By Michèle Anne De Mey, Jaco Van Dormael and the Kiss & Cry Collective
Presented by Canadian Stage
Bluma Appel Theatre, Toronto
February 10 to 14, 2016
“It’s dark . . . you see nothing . . .you think you are in a theatre, but you’re elsewhere . . . 1, 2, 3 . . . You’re sleeping.” So begins a hypnotic stage show on the subject of the Big Unknowable: the afterlife. “It’s chilly,” says the androgynous narrator of the first death ̶ a stupid death. “You think maybe you should have brought a jumper.”
A follow-up to the Belgian company’s Kiss & Cry – a tough act to follow if there ever was one – the multi-media, finger-dancing production Cold Blood is not a disappointment.
Less transparent than its predecessor, the show opens with a jet plane travelling through a murky sky on the big screen. As the screen slowly rises to reveal performers and crew at work, we see a model plane moving like a puppet on a stick in a tank of water cloudy with paint. As if in the process of making a radio drama, the production team is situated at different stations, the sound effect of a powerful storm coming from a drum hand-wound by a crew member. Director Jaco Van Dormael can be seen cueing and arranging, like the emcee of a three-ring circus.
This show is funnier too, thanks to Thomas Gunzig’s absurdist, voiced-over narrative. The first of seven deaths explored is stupid because he/she was the only fatality – having gone to the on-board toilet at the crucial moment.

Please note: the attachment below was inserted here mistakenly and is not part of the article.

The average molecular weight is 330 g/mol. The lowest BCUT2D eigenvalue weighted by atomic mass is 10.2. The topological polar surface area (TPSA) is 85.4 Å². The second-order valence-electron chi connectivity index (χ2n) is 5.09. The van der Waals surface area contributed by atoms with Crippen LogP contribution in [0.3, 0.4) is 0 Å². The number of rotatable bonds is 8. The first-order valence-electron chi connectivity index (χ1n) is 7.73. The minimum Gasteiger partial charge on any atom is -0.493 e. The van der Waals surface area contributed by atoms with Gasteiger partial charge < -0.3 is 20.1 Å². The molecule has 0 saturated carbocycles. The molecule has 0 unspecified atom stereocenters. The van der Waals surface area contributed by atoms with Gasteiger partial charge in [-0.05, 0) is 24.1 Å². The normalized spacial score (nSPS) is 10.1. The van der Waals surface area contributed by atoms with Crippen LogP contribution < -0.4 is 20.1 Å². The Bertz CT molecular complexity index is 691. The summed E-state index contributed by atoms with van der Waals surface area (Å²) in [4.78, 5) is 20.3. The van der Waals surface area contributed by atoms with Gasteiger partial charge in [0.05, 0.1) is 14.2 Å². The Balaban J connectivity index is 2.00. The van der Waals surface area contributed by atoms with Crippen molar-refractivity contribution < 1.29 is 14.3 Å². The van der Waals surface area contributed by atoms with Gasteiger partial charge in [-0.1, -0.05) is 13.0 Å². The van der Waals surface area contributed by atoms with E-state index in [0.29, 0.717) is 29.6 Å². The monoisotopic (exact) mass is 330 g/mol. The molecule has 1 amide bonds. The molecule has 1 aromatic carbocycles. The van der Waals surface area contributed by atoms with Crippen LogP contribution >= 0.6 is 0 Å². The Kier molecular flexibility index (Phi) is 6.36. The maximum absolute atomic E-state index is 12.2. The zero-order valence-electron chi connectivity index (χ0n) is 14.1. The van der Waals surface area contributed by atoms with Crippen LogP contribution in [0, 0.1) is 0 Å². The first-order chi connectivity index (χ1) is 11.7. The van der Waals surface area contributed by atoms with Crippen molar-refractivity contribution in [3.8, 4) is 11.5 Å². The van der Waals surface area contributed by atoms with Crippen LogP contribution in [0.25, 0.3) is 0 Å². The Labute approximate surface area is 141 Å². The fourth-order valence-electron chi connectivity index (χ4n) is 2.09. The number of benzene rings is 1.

Death can be gentle, violent, boring, unexpected, we hear. The thing is, only in fantasies like Cold Blood does anyone get to tell about it. Never mind. The imagery of air travel – from the opening crash to the ending space launch enacted to David Bowie’s powerful “Space Oddity,” stitches together the disparate scenes suggestive of heaven. Cars play a big role, most hilariously in the second death: by car wash. Two stagehands manipulate cylindrical feather dusters attached to drills, while Van Dormael applies the big rinsing brush. A window was left open and some part of the car-wash machinery is responsible for the catsup bloodbath that follows.
Cold Blood runs on the imagery and sound of popular film and music. Dance fans will love the 30s-style, tap-dance routine done on a glittering set with fingers in thimbles, not to mention the Busby Berkeley-esque synchronized swimming number in which three pairs of hands with reflectors make beautiful kaleidoscopic moves through water. The hand doing a pole dance is pretty sexy too. Switching back and forth between the ridiculous (the latex glove worn by the astronaut hand) and the sublime (Anne De Mey’s sinuous solo seen through a window), Cold Blood draws our attention in many directions, including self-ward, when the audience gets its close-up in the klieg lights ̶ through the curtains of a miniature stage where a finger-danced Bolero is performed.
All to say, another spectacle that shouldn’t be missed.